Toronto lawyer Juan Carranza isn’t always the first port of call for his Spanish-speaking clients but he’s usually the last.
A number arrive at the door of his personal injury boutique as dissatisfied clients from Carranza’s unilingual English-speaking counterparts.
“What ends up happening in some other firms is that they have a law clerk or assistant who speaks the language of the clients but not the lawyer. Quite often, clients want to speak directly to the lawyer and sometimes there’s a sense they’re getting something less by communicating through a third person,” says El Salvador-born Carranza, founder of Carranza LLP.
“Using an interpreter is more cumbersome, there’s increased risk of mistakes being made, and the whole process takes longer for both lawyers and clients.”
His firm, which bills itself as Toronto’s “largest ethnic personal injury law firm,” has put language at the heart of its marketing effort. On its web site, it claims the ability to serve clients in 24 different languages. Almost all of the firm’s 12 lawyers are multilingual, speaking languages including Portuguese, Vietnamese, Tagalog, and Hindi.
“The vast majority of our clients speak a language other than English as their first language, so what we try to do is find a linguistic and cultural match for them,” says Carranza.
“It helps facilitate the building of trust between clients and lawyers and enables us to represent clients better by having access to information that may or may not come out if working through an interpreter.”
He says second languages are particularly useful for lawyers in large cities like Toronto because of the high proportion of foreign-born residents along with the nerve-wracking nature of legal problems.
“Most people in the city, even ones who are newcomers, develop a certain degree of fluency but it’s not the type of fluency that would make you feel comfortable in, for example, a discovery situation. As the degree of stress goes up, fluency goes down. If there’s an opportunity to communicate with a lawyer in your own language, that’s very valuable for a client,” says Carranza.
According to Jeff Fung, founder of lawyer referral service mylawbid.com, more and more lawyers are tapping into the marketing value of a second language. The ability to search lawyers by language spoken has been a key feature of his directory since its inception.
“There’s definitely an opportunity there,” says Fung.
“People are realizing that adding a language to your profile on our web site makes a difference. We can see what sort of searches bring people to our site and a lot of people are getting there by including language capability in their Google search, things like ‘Toronto real estate lawyer Italian.’”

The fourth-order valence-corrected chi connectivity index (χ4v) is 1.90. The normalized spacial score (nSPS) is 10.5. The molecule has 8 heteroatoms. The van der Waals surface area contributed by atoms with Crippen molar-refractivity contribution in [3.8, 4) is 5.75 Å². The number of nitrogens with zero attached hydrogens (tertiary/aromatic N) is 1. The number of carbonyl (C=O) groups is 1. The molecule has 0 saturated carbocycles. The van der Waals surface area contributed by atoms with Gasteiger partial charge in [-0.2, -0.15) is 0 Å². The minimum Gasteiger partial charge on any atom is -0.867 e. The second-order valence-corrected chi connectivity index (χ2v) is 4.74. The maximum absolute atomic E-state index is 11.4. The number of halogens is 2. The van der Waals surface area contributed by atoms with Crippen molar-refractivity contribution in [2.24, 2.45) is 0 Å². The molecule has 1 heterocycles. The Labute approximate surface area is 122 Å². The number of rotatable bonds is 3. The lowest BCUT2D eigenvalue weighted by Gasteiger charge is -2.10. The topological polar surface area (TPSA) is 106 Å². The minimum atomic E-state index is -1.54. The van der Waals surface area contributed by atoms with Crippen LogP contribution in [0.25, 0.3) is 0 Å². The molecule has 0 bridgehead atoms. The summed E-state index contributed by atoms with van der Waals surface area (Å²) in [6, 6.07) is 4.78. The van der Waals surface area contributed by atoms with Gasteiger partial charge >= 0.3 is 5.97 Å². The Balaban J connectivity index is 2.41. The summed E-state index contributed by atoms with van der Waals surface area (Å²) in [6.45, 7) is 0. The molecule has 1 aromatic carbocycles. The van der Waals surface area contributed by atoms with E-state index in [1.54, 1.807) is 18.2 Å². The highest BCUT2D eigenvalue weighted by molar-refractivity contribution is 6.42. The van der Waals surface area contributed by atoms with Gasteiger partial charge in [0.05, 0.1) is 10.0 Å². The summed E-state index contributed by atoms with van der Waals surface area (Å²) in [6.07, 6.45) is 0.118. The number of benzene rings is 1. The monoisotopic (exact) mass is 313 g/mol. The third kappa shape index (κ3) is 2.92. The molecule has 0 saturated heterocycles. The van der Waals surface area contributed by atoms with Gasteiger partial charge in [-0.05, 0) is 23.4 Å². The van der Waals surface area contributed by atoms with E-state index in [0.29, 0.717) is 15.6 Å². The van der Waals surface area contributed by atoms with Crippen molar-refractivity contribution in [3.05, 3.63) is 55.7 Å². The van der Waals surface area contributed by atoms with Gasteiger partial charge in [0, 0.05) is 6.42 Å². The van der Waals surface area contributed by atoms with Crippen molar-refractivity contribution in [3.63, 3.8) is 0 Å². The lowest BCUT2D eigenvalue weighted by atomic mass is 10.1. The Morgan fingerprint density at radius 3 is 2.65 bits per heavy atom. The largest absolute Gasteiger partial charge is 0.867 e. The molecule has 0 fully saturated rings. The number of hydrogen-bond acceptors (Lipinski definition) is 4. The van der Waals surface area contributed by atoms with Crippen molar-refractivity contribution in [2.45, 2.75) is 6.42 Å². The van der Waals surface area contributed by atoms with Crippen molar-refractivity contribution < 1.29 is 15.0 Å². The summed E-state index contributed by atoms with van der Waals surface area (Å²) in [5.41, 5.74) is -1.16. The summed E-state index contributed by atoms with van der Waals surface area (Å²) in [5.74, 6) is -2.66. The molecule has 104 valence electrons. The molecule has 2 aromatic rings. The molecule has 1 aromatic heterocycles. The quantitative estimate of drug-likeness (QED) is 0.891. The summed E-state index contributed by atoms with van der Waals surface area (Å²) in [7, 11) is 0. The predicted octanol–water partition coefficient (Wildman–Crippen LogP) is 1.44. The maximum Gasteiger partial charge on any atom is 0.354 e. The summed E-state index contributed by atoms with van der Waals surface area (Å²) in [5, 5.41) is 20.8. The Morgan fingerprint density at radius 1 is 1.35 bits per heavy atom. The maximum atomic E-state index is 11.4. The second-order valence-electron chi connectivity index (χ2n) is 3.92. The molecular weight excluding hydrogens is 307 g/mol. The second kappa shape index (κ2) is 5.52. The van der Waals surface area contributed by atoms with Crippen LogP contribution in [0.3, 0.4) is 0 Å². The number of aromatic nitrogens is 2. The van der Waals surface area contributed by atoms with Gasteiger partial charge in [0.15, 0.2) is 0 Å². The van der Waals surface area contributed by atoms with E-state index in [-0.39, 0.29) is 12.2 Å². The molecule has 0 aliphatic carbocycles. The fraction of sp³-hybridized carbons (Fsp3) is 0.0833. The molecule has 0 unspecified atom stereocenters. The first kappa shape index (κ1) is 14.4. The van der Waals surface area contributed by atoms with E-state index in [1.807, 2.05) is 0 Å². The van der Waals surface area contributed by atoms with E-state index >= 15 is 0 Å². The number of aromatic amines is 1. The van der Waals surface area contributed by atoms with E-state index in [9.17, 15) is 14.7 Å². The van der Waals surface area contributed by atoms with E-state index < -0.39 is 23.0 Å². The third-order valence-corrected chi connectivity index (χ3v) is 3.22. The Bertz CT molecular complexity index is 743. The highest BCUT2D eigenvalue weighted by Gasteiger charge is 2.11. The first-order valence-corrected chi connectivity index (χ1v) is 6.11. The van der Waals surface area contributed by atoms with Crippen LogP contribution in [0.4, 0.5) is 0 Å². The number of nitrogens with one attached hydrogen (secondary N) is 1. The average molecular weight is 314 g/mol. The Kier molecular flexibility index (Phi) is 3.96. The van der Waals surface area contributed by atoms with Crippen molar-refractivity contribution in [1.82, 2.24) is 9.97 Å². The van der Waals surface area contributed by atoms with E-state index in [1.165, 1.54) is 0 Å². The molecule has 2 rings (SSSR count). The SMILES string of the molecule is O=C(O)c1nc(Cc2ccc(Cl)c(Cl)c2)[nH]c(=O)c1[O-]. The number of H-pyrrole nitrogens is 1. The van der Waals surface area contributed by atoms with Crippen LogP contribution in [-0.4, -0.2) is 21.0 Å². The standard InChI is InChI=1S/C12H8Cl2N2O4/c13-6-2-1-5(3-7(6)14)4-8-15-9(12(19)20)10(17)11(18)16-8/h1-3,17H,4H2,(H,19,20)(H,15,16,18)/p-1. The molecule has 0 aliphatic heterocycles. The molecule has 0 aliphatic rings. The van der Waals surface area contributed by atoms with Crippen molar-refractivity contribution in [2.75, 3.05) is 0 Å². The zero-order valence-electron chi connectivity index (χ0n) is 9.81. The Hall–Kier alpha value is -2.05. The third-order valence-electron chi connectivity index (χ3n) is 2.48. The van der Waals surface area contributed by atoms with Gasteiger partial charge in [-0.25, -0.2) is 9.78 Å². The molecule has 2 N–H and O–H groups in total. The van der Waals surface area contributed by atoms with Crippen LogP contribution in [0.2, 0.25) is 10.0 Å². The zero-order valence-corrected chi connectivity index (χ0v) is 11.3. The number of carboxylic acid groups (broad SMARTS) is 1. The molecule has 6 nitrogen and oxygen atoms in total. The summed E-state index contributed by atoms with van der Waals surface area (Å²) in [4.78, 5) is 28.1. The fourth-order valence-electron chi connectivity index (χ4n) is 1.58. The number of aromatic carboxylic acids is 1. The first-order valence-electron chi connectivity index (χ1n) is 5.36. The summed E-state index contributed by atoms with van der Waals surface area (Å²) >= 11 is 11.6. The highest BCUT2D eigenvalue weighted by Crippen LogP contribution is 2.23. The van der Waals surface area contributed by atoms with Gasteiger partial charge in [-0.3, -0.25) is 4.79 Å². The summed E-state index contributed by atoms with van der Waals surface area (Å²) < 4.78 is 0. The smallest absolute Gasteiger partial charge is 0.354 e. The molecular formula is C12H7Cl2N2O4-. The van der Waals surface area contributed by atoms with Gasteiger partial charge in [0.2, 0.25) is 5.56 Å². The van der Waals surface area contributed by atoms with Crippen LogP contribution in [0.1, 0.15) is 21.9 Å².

But a second language can also be more than a business development tool, according to Fung. As part of his role on the board of directors at the Federation of Asian Canadian Lawyers, he’s been involved in its Bridge the Gap program that provides educational videos designed to introduce Asian newcomers to the Canadian justice system.
The videos are available in Korean, Mandarin, Cantonese, Vietnamese, Punjabi, and Tagalog. They provide legal information on youth criminal justice as well as the process at the Human Rights Tribunal of Ontario.
“I think it’s really important in terms of access to justice that in a multicultural society, we are able to match legal needs and give people an understanding of what’s going on. We want justice to be not only affordable but accessible,” says Fung.
At Pei-Shing Wang’s downtown Toronto family law practice, about a third of his clients communicate with him in Mandarin. He says a large part of his role is guiding them through an unfamiliar legal landscape.
“It’s not just pure legal questions. They can tell me what’s bothering them, and I can understand better where they’re coming form. The biggest item is probably the difference between the legal system and the culture because the people who speak Chinese usually are first-generation immigrants and they have a different set of values and a different understanding of how the system operates, which they carry with them. I need to tell them it’s not like that in Canada — this is how we do things here. I think it helps to put them more at ease when they understand a bit more about what’s happening.”
But it’s not just large cities where second languages are in demand. Wang says he gets calls from smaller towns hours outside Toronto where there are no local Mandarin-speaking lawyers or, if there is one available, the practitioner is uncomfortable taking a complicated family law case.
Orangeville, Ont.-based Suzanne Deliscar serves Spanish- and French-speaking clients in western Ontario.
“I think there is a need for it. . . . When you live in Ontario, there is an expectation that you know how to speak English but not everybody feels comfortable in English. Even when you speak it, I think it’s human nature to go with your native tongue when you’re expressing ideas,” she says.
Deliscar says a trilingual law practice has been her aim since she was 14 years old. After graduating high school in the French-immersion program, she learned Spanish at university and did translation work while completing law school. She maintains a legal translation business alongside her law practice and has taught language-training courses for people in various professions. She says she’d like to make it easier for people to find lawyers who speak their language and has started a lawyer-linguist forum on LinkedIn that has already surpassed 200 members.
“It’s a place where we can exchange ideas. We’re all legally and linguistically trained professionals and we all combine them in different ways,” she says.